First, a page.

The acceleration of world events have allowed the past few years to be, well, a dirge, a lament for the dead. We have seen struggle and we have seen triumph. The world has taken a shape not many of us recognise. Some people have forcefully found their feet, some people have lost their footing and some people have gone so deep into their psyche they can’t tell where their feet are meant to be. Jacky performing Stop The World I Want To Get Off addresses 10 reasons why she is ready to press her eject button. Of all the coping mechanisms our species has found to survive this immense remodelling of this world, this beautiful woman juggled her expression into poetry.
In this stripped back one woman show, it was the audience and Jacky. We were taken through the frustrations of the world as seen by a mother just trying to exist in the society we live in today. She was funny, considerate and sweet. Although the topics of some of Jacky’s poems were relevant and relatable, I found my attention wondering. I was not grabbed in the way I thought it would be on an issue I find so important.
There was comedy stitched into the show which gained the right response from the audience and whilst Jacky was making light of a situation that desperately needs sunshine, the jump between the rhymes, and speaking to the audience with explanations – didn’t allow me to fully enjoy the show enough to get into the storytelling of her poetry.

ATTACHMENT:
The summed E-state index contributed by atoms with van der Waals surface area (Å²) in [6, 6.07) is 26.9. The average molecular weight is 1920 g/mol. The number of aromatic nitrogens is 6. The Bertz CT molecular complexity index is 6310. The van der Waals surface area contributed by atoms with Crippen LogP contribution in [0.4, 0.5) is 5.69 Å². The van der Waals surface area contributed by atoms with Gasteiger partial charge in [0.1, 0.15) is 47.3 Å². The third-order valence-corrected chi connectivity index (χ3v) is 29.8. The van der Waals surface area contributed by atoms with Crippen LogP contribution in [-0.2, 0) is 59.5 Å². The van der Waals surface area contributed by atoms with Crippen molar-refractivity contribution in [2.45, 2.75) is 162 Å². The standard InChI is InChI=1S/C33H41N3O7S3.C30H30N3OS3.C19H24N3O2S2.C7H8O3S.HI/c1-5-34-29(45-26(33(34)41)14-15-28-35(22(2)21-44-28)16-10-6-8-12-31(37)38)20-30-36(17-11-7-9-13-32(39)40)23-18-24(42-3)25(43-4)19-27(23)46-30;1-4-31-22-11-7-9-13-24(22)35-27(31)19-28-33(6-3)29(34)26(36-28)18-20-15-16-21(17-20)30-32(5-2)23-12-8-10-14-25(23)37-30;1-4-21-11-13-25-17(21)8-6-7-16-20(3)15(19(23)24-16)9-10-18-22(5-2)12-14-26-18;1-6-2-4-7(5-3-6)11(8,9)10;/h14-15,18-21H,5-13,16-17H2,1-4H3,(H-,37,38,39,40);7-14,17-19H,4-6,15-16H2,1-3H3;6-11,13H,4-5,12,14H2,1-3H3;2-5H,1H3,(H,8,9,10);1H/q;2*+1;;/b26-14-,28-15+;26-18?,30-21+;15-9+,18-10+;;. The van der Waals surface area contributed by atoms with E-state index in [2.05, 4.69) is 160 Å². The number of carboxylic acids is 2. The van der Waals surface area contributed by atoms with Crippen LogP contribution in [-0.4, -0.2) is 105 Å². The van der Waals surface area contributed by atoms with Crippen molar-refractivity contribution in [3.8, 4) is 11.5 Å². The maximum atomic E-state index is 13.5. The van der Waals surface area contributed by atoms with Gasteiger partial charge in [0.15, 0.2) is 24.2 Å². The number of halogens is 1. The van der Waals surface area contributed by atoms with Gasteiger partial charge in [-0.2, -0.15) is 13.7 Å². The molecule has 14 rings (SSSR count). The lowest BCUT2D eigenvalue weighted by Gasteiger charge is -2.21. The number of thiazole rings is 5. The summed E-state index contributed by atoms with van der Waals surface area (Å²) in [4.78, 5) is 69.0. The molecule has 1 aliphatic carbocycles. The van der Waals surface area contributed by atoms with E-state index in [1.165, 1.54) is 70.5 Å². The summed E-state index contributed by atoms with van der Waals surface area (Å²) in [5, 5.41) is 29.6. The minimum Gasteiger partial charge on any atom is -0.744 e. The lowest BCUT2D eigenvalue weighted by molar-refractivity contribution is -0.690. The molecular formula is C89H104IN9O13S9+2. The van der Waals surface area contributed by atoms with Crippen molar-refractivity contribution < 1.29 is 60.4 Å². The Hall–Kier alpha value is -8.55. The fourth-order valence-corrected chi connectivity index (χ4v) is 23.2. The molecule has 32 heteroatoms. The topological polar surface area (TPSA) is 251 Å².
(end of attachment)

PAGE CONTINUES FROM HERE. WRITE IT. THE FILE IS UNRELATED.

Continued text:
Poetry should be a precious art form that conveys emotion, putting thought into poignant words or providing entertainment. It should be memorable and gets to the heart of the point quickly enough that you’re able to understand and feel the sharpness of the message being expressed. It should do a formal dance around your emotions, engaging them as it engages you. However, this felt like it was an ambitious friend sharing her new found form of expression with us, the concept was promising but it was lacking practise and flow.
The ending of the show was an interesting take and joyfully well intentioned. Reading a poem together where Jacky would read a line and we would repeat the same line felt very reminiscent of primary school. I can appreciate the interactivity of this section, however it felt a little out of place.
There is a great deal of potential here, the poems were relatable and funny, putting into words what I believe a lot of the demographic would be feeling. The delivery just needs a little more care, and a little less explanation. This will grant the words a chance to use their rhythm to do the talking.
It’s cosy, it’s light, yet lacking depth, flow and trust in the work.
Recommended Drink: A Capri-sun, spiked with Vodka. A drink enjoyed as a kid, with a little bit of spice
Sarah is a lover of the arts from Australia, excited to experience all fringe has to offer and immerse herself in the culture of this unique expression voice, heart and character. She enjoys involving herself in every kind of performance, reserving a special place in her heart for spoken word, expression through movement, coming of age and all things gender and exploration.
Festivals: Edinburgh Fringe (2022)